Routine maintenance is part of homeownership. Whether you’ve just been handed the keys to your new house or you’re looking to refresh your current home, you may be wondering if your windows can wait until later. Cosmetic updates can get pushed down your priority list, but there are some functional issues that can help you determine if now is the time for new windows.
Poor climate control
If your heater or AC isn’t keeping you as comfortable as it used to, test your windows before blaming your climate control system. Older windows are less energy-efficient. With most months in the Northern U.S. 40 degrees below or 10 degrees above “room temperature” at 68 degrees, you could be more comfortable in your home with better insulation from your windows.
You might also be feeling more of the outside temperature than you’d like because your windows aren’t easily operated. The older your windows get, the more likely they are to stick in one position or even break, making them unusable. Whether you’d like to let some heat out or some fresh air in, newer windows will make it easier for you to maintain a pleasant temperature in your home.
High energy bills
Even if you don’t feel it in the air, you might feel it in your wallet. If your energy bills have been increasing with no noticeable change in the weather from year to year, your heating and cooling systems might be working harder to compensate for your windows. Heat transfer through your windows can account for up to 30% of your home heating and cooling bill. While some heat transfer is unavoidable, newer energy-efficient windows can minimize heat transfer, keeping more money in your pocket over the long term.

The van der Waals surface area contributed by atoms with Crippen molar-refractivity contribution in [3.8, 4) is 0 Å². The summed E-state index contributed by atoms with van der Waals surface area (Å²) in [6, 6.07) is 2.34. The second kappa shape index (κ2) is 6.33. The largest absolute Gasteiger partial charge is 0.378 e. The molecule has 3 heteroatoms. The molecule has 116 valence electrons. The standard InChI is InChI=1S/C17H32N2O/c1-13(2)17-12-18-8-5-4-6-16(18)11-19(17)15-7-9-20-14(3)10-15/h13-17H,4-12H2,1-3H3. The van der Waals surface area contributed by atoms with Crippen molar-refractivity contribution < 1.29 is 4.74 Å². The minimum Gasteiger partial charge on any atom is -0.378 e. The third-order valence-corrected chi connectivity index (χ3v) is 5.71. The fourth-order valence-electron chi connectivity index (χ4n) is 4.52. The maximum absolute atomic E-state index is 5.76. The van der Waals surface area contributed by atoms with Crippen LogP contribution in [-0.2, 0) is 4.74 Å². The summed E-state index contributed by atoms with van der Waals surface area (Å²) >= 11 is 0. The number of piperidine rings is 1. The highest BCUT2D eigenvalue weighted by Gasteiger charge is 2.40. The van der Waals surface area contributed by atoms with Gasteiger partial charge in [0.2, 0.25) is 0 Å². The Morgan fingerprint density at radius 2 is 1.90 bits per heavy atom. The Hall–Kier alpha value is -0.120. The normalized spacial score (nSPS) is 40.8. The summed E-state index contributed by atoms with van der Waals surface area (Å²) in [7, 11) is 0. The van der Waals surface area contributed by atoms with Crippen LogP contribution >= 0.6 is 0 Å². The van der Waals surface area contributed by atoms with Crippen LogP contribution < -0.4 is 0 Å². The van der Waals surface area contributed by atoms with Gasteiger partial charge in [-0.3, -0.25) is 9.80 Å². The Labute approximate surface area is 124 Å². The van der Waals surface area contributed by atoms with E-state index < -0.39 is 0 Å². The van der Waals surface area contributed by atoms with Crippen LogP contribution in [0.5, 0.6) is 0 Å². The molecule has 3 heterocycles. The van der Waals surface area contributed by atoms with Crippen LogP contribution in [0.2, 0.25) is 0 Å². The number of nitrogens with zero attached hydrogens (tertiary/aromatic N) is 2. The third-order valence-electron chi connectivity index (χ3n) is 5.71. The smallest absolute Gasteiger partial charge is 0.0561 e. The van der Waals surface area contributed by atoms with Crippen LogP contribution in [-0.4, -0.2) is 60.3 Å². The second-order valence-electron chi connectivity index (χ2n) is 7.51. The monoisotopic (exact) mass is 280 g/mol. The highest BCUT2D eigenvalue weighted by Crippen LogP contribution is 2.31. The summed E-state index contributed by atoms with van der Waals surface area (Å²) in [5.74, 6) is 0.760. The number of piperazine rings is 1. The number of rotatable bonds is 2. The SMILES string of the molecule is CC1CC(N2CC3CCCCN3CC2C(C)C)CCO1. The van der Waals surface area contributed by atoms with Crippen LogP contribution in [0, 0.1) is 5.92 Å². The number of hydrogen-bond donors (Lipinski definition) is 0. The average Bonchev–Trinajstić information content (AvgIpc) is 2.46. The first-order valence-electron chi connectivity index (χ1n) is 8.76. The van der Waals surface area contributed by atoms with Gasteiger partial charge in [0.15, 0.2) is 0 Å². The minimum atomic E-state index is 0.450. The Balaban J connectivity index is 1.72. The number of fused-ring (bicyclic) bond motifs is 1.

Not all condensation on a window is bad. If you see condensation on the outside of your window, you know that the heat is being kept inside your home instead of being let out. If you have multi-pane windows and are finding condensation between the panes, you will need to replace the window, as this is a sign that the insulating seal has failed.
Condensation on the innermost panes of your windows could be a sign of a poor window seal, which will need to be replaced. This can be a particularly serious issue because that moisture can promote the growth of mold and mildew, affecting your air quality and compromising the structural integrity of your home.
It may sound obvious, but if something looks broken, it probably needs to be fixed. If you have a visibly damaged window, you could try to remedy the problem yourself, but restoring the appearance of your window doesn’t necessarily restore its functionality. Cracked or broken windows hit your wallet in multiple ways. They drive down the curb appeal of your home, they increase your energy bills because they can’t insulate your home, and they offer easier entry to anything outside, including allergens and insects. Replacing the window resolves all of these issues at once, and you may even be covered by your installer’s warranty.
Damage isn’t limited to your windows themselves, though. If you keep your shades open to get some extra sunlight, your windows might be letting in more UV rays than necessary, fading the finishes on your flooring and furniture. Extend the life of your furnishings by getting more energy-efficient windows.
Breathe easier with new windows
Whether you’ve got a single damaged window or a whole set that needs to be upgraded, Kraz Construction can get the job done. Contact us today to get an estimate for your replacement windows or ask questions about the installation process.